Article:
I'm trying to get this simple PowerShell script working, but I think something is fundamentally wrong. ;-)

ls | ForEach { "C:\Working\tools\custom-tool.exe" $_ }

I basically want to get files in a directory, and pass them one by one as arguments to the custom tool.

ls | %{C:\Working\tools\custom-tool.exe $_}

As each object comes down the pipeline the tool will be run against it. Putting quotes around the command string causes it to be... a string! The local variable "$_" it then likely doesn't know what to do with so pukes with an error.


If you still need quotes around the command path (say, if you've got spaces), just do it like this:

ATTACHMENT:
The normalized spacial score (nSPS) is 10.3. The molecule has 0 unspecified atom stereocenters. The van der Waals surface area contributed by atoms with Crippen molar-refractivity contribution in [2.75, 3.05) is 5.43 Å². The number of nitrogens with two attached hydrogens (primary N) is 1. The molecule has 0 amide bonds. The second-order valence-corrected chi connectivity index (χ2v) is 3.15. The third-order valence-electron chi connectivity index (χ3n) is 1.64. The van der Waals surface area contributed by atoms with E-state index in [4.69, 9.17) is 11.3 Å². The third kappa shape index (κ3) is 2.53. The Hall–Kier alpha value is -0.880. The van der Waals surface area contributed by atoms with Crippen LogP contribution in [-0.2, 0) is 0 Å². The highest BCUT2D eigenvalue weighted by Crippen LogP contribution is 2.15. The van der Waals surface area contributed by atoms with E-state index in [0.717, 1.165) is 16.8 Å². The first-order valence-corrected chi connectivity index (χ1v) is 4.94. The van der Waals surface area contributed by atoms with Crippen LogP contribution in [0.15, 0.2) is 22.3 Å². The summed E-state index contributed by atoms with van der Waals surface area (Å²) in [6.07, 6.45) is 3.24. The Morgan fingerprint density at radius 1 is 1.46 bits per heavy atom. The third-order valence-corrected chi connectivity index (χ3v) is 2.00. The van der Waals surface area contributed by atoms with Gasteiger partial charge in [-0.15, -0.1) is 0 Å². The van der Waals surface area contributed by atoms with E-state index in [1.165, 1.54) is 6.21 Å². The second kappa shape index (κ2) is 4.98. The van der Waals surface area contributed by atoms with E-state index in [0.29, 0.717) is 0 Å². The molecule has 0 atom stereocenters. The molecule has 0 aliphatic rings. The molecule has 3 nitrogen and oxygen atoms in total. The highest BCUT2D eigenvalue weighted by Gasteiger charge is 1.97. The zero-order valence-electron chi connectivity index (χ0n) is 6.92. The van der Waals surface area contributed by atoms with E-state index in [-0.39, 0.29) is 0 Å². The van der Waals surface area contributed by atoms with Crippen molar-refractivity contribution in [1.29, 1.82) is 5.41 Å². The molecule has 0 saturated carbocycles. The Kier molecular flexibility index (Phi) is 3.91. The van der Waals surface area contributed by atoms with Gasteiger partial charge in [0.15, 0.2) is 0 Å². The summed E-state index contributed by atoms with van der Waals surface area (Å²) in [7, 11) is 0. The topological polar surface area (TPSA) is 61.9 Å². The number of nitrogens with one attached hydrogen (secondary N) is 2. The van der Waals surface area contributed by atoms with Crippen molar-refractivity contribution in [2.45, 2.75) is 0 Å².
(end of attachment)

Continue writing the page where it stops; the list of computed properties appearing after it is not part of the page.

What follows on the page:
ls | % { &"C:\Working\tools\custom-tool.exe" $_.FullName }

Notice the use of & before the string to force PowerShell to interpret it as a command and not a string.

  • And if flags are needed, they can be added after the end; ls | % { &"C:\Working\tools\custom-tool.exe" $_.FullName --flag --flag2=47} – Nick T Dec 16 '12 at 8:15
  • I found out. It's an alias for ForEach-Object. You can see current aliases at the powershell prompt by typing get-alias – User Jan 31 '13 at 16:06

I'm betting your tool needs the full path. The $_ is each file object that comes through the pipeline. You likely need to use an expression like this:

ls | %{C:\Working\tools\custom-tool.exe $_.fullname}

Both Jeffrery Hicks and slipsec are correct. Yank the double quotes off.

$_ or $_.fullname worked in my test script (below). YMMV with your custom-tool.

gci | % { c:\windows\notepad.exe $_.fullname }


gci | % { c:\windows\notepad.exe $_ }

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